IBM

Out Of Box Experience with AIX

Most of these are probably due to sheer ignorance, but I still hate AIX's out of box experience. RIght off the bat, there is no SSH included, and you need to get the AIX Linux Toolbox for that (which is a whole new exercise in itself). They include every shell out there except bash and the default shell is ksh. According to online documentation on ksh, ksh supports completion via ESC-ESC. Tried that, didn't work. Doesn't even have a command history, and the command prompt is just a single $ or #, which is incredibly helpful.

I can't shift-tab upwards to check output. There is no less, only more which sucks more. Network connectivity is limited to plain old ftp, which AFAIK does not support auto file transfer type. Since there's no working web browser, if you want to download updates for AIX, you have to use a different computer to get to IBM's website, and then type in all the ftp commands on the AIX box. smitty is not smart enough to phone home for updates. The default partition/filesystem sizes are tiny and ridiculous, with no option to change this in the installer, and each upgrade necessitates at least several partition resizes, which at least AIX handles nicely since partitions don't have to be contiguous. But isn't that in itself inefficient? I found myself intentionally wasting some free space on the drive just so one of the many filesystems would still have space to expand into in the future. Hell if I know which.

dtsession panics and refuses to start the fugly window manager when you so much as change your hostname. The graphical AIX introductory assistant asks you to insert the disc and press Enter to continue, but fails to register the ENTER keypress when you finally hit it, because it's just a graphical shell around something that's better handled by smitty anyway. You need to install the AIX Linux Toolbox to get any modicum of general functionality, and there is of course NO dependency resolution.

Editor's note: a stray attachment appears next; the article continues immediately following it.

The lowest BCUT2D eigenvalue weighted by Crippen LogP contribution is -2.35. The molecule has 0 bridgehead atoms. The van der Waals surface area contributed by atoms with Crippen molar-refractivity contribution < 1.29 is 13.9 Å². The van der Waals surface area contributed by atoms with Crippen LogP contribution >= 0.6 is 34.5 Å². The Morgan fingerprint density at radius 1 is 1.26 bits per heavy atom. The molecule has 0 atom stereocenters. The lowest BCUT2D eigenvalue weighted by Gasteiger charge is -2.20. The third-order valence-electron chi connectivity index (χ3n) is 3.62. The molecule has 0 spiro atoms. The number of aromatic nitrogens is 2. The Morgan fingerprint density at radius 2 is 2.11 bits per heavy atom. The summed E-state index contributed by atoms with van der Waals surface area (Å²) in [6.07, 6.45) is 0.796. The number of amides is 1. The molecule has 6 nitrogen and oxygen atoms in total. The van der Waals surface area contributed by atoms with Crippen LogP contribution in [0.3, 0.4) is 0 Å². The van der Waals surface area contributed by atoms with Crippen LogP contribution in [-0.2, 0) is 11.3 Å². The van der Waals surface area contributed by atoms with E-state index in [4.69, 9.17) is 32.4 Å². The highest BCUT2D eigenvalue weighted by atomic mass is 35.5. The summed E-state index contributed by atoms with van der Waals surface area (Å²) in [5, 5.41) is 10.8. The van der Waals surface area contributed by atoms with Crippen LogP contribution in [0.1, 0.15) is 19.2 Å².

Last but not least, the OS takes ages to boot. The only saving grace this OS has is that df has a -m and -g option, which lets you specify exactly whether you want volume sizes to be listed in megabytes or gigabytes, instead of the -h option on Linux which does a great enough job that I don't really care anyway.

If there's something I listed here that's annoying simply because I don't know how it works in AIX, please tell me. I certainly had a lot of patience the last time I got this working. I must've forgotten all the hard work to get all my favourite things up and running like the AIX Linux Toolbox, and eventually KDE3.

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Originally Posted by Tommie
Please delete your post. It is an insult to all the hard work society has put into making you an intelligent being.

Like somebody at AMD said about a decade ago: Benchmarking is like sex. Everybody brags about it, everybody loves doing it and nobody can agree on performance.
Is that ugly desktop CDE? I actually like CDE.... :P

Anyways, the hostname problem is typical for unix. That generally means you didn't change it in all of the places, or didn't specify an fqdn when you should have, or dns is returning something else (this is rare, but rhel6 and solaris 11 are fairly dependent on external dns to be correct), etc... I would re-read the docs on it for your version of AIX and make sure you hit all of the right spots.

If you didn't set an fqdn because you don't think you have one, just use example.com.

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Stuff.
concerning shell laziness...my .env file *gg*

Code:

[email protected]:/home/me> cat .env
export UNAME=somemachine
export  myid=`id | sed -n -e 's/).*$//' -e 's/^.*(//p'`
export  bold=`tput smso`